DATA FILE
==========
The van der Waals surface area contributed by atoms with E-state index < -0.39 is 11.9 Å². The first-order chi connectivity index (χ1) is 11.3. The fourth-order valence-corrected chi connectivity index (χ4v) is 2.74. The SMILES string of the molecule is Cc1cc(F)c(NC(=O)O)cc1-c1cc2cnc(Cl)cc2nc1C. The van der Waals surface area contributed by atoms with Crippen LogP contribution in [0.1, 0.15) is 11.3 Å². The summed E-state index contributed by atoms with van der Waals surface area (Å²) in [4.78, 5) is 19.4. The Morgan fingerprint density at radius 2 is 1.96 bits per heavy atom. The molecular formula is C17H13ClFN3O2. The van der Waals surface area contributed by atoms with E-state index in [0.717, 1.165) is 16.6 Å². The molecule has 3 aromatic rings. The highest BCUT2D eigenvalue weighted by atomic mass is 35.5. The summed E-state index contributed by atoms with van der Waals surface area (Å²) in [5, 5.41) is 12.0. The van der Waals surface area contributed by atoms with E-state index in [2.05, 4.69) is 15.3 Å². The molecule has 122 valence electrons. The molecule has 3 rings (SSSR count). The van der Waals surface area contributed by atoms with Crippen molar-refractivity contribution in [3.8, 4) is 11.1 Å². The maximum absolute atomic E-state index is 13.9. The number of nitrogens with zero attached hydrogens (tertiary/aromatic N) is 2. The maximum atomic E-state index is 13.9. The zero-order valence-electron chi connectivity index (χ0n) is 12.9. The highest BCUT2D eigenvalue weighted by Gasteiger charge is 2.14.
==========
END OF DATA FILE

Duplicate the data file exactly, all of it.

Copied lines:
The van der Waals surface area contributed by atoms with E-state index < -0.39 is 11.9 Å². The first-order chi connectivity index (χ1) is 11.3. The fourth-order valence-corrected chi connectivity index (χ4v) is 2.74. The SMILES string of the molecule is Cc1cc(F)c(NC(=O)O)cc1-c1cc2cnc(Cl)cc2nc1C. The van der Waals surface area contributed by atoms with Crippen LogP contribution in [0.1, 0.15) is 11.3 Å². The summed E-state index contributed by atoms with van der Waals surface area (Å²) in [4.78, 5) is 19.4. The Morgan fingerprint density at radius 2 is 1.96 bits per heavy atom. The molecular formula is C17H13ClFN3O2. The van der Waals surface area contributed by atoms with E-state index in [0.717, 1.165) is 16.6 Å². The molecule has 3 aromatic rings. The highest BCUT2D eigenvalue weighted by atomic mass is 35.5. The summed E-state index contributed by atoms with van der Waals surface area (Å²) in [5, 5.41) is 12.0. The van der Waals surface area contributed by atoms with E-state index in [2.05, 4.69) is 15.3 Å². The molecule has 122 valence electrons. The molecule has 3 rings (SSSR count). The van der Waals surface area contributed by atoms with Crippen molar-refractivity contribution in [3.8, 4) is 11.1 Å². The maximum absolute atomic E-state index is 13.9. The number of nitrogens with zero attached hydrogens (tertiary/aromatic N) is 2. The maximum atomic E-state index is 13.9. The zero-order valence-electron chi connectivity index (χ0n) is 12.9. The highest BCUT2D eigenvalue weighted by Gasteiger charge is 2.14.